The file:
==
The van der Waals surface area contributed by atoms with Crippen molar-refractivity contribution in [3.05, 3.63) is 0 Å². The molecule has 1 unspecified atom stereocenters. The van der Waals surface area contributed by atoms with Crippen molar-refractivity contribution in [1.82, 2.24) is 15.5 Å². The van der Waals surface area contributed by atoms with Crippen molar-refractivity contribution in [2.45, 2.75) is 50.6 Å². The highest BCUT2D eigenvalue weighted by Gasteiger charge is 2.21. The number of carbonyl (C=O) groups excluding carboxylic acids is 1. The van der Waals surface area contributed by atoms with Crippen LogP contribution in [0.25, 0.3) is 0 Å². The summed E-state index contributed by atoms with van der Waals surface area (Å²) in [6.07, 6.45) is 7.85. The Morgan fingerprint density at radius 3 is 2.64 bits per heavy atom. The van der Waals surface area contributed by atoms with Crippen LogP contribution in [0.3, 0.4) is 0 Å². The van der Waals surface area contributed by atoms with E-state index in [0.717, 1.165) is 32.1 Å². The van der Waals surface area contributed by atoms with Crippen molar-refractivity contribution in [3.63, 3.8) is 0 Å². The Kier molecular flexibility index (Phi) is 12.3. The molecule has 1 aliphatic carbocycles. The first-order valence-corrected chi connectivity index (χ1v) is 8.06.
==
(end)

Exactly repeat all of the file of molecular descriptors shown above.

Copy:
The van der Waals surface area contributed by atoms with Crippen molar-refractivity contribution in [3.05, 3.63) is 0 Å². The molecule has 1 unspecified atom stereocenters. The van der Waals surface area contributed by atoms with Crippen molar-refractivity contribution in [1.82, 2.24) is 15.5 Å². The van der Waals surface area contributed by atoms with Crippen molar-refractivity contribution in [2.45, 2.75) is 50.6 Å². The highest BCUT2D eigenvalue weighted by Gasteiger charge is 2.21. The number of carbonyl (C=O) groups excluding carboxylic acids is 1. The van der Waals surface area contributed by atoms with Crippen LogP contribution in [0.25, 0.3) is 0 Å². The summed E-state index contributed by atoms with van der Waals surface area (Å²) in [6.07, 6.45) is 7.85. The Morgan fingerprint density at radius 3 is 2.64 bits per heavy atom. The van der Waals surface area contributed by atoms with Crippen LogP contribution in [0.3, 0.4) is 0 Å². The van der Waals surface area contributed by atoms with E-state index in [0.717, 1.165) is 32.1 Å². The van der Waals surface area contributed by atoms with Crippen molar-refractivity contribution in [3.63, 3.8) is 0 Å². The Kier molecular flexibility index (Phi) is 12.3. The molecule has 1 aliphatic carbocycles. The first-order valence-corrected chi connectivity index (χ1v) is 8.06.